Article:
If you’re a little bit more than a casual fan of college basketball, you’re certainly heard “KenPom” get tossed around. The term refers to the advanced statistical rankings generated by Ken Pomeroy, the godfather of such things at the college basketball level.
Talking heads will often refer to a team as being ranked “X” in KenPom, meaning their national statistical ranking determined by Pomeroy’s mathematical formula. Pomeroy figures out adjusted offensive efficiency and adjusted defensive efficiency for each team (how many points scored or allowed per 100 possessions, adjusted for each team’s opponents). He then ranks them based on the differential between the two numbers.
For example, Syracuse has an adjusted offensive efficiency of 111.4 and an adjusted defensive efficiency of 96.6, good for a +14.81 adjusted efficiency margin at KenPom. That margin has them slotted at 55th in the country.
I explain all of that to explain that, while Ken Pomeroy is the godfather, Bart Torvik also does statistical analysis with very similar results to KenPom called T-Rank. The team results and rankings end up fairly similar, as evidenced by where he has the Orange – 64th overall, 110.3 adjusted offensive efficiency, and 97.3 adjusted defensive efficiency. While Torvik’s numbers like SU a little less overall than KenPom’s, the two sets of digits are not just in the same neighborhood, they’re on the same block.
Both sites also do individual player ratings, but Torvik does not keep his behind a paywall. And since there are six players of consequence to this point of Syracuse’s season (Buddy Boeheim, Marek Dolezaj, Joe Girard III, Alan Griffin, Quincy Guerrier, and Kadary Richmond), there are some interesting things to note at T-Rank.
Guerrier and Dolezaj are Syracuse’s most effective players on offense and it is not close. Guerrier’s offensive rating is 125.1 and Dolezaj is right on his heels at 122.4.
The third highest? Richmond at 106.8 with Griffin close behind at 104.1.
The starting guards are fifth and sixth on the team in efficiency. Girard stands at 96.8 and Boeheim is at 96.4.
Some of this comes as logical extension from the positions they play. Guards and wings in the Syracuse offense traditionally dominate the ball, so they are more likely to commit turnovers. They also tend to shoot from farther away, including three-pointers, and there is a correlation between field goal percentage and shot distance from the basket.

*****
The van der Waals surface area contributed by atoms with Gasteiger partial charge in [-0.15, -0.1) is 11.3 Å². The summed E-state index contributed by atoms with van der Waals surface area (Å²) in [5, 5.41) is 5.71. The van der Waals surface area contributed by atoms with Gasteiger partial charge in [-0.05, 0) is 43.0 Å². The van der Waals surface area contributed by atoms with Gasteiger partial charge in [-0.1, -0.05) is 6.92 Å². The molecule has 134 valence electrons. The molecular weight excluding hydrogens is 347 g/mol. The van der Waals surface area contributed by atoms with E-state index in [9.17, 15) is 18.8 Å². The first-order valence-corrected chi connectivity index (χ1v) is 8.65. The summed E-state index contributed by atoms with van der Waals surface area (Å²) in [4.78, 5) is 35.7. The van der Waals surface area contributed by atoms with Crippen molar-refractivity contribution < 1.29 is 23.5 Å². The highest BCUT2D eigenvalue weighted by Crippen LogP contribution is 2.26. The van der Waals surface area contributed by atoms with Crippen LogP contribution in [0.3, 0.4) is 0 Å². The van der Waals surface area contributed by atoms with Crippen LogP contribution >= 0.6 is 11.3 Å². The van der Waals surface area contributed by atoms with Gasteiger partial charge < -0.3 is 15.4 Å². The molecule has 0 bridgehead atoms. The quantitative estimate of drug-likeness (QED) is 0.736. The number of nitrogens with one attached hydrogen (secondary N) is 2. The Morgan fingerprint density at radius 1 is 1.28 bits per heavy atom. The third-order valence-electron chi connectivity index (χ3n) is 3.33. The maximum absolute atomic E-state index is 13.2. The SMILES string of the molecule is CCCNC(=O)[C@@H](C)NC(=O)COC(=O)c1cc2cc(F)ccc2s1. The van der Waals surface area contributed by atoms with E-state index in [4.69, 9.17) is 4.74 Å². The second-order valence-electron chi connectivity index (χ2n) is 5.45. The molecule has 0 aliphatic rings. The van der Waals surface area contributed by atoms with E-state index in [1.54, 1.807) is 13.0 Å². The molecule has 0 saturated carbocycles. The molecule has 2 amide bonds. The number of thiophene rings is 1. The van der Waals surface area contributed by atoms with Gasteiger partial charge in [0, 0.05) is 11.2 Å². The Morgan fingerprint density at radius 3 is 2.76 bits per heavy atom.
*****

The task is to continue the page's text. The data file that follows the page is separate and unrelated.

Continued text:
Making it worse for this team is looking at usage rate compared to efficiency.
A player’s usage rate is an estimate of the percentage of plays where a specific player does one of three things: shoots a field goal attempt, draws a foul that results in shooting free throws, or commits a turnover. The higher the number, the higher the percentage of plays where a player shoots from the field, shoots free throws, or turns the ball over. The average usage rate is 20.0 (100 percent divided by five players on the court at a time).
Here are the current usage rates for these six players:
- Griffin – 24.5
- Boeheim – 21.8
- Girard – 21.3
- Guerrier – 19.5
- Richmond – 18.9
- Dolezaj – 15.3
The starting guards stand second and third in usage rate while being the least efficient offensive players. And here is some additional context regarding those two and Griffin:
Boeheim has an excellent turnover rate, the second lowest of this group of six, trailing only Guerrier, who rarely handles the ball. Of course, unlike Girard and Griffin, Boeheim is asked to be neither a creator nor a slasher, rarely dribbling more than once unless he is trying to bully his defender into the paint. That low turnover rate deflates Boeheim’s usage rate, as does his very low free throw rate.
Griffin and Girard, who are the primary ballhandlers in the offense, have significantly higher turnover rates (Richmond is slightly higher than either). They also have higher free throw rates, which also increases their usage rates.
In other words, Boeheim’s high usage rate is almost completely driven by him shooting the ball. And there’s more to Boeheim being a problem for this offense.
The junior guard is last among this group in effective field goal percentage and true shooting percentage. Effective field goal percentage weights three-point shots and true shooting does the same, also factoring in free throw shooting. And Boeheim is last in both statistics while leading the team in field goal attempts per minute.
Boeheim’s defenders will say that he is a good passer. He is fourth in total assists and fourth in assist rate among this group of six players. They will also say he is a solid defender, getting a good number of steals. Boeheim stands fifth in steal rate in this group, ahead of just Guerrier.
He also has a very low defensive rebounding rate, gathering 5.2 percent of all possible defensive rebounds. In other words, he gets one rebound every 19 missed opponent shots. Boeheim is listed at 6’6” while Girard is at 6’1”. Girard, meanwhile, has a 9.0 defensive rebounding rate, meaning he chases down one of every 11 opponent misses.
If all those fancy numbers have your head swimming, here are a few basic ones in on simple sentence: In the last four games, Boeheim is shooting 8-for-27 (29.6 percent) on both two-point field goals and three-pointers while totaling seven rebounds, eight assists, and nine turnovers.
Boeheim is completely miscast on this team. His role from his freshman year is the right one for him – around 12-15 minutes a game as a shooter off the bench, mostly deployed against an opponent’s reserves to increase his potential effectiveness. Instead, he’s the leading man in terms of both minutes and shots, the exact opposite of what he should be.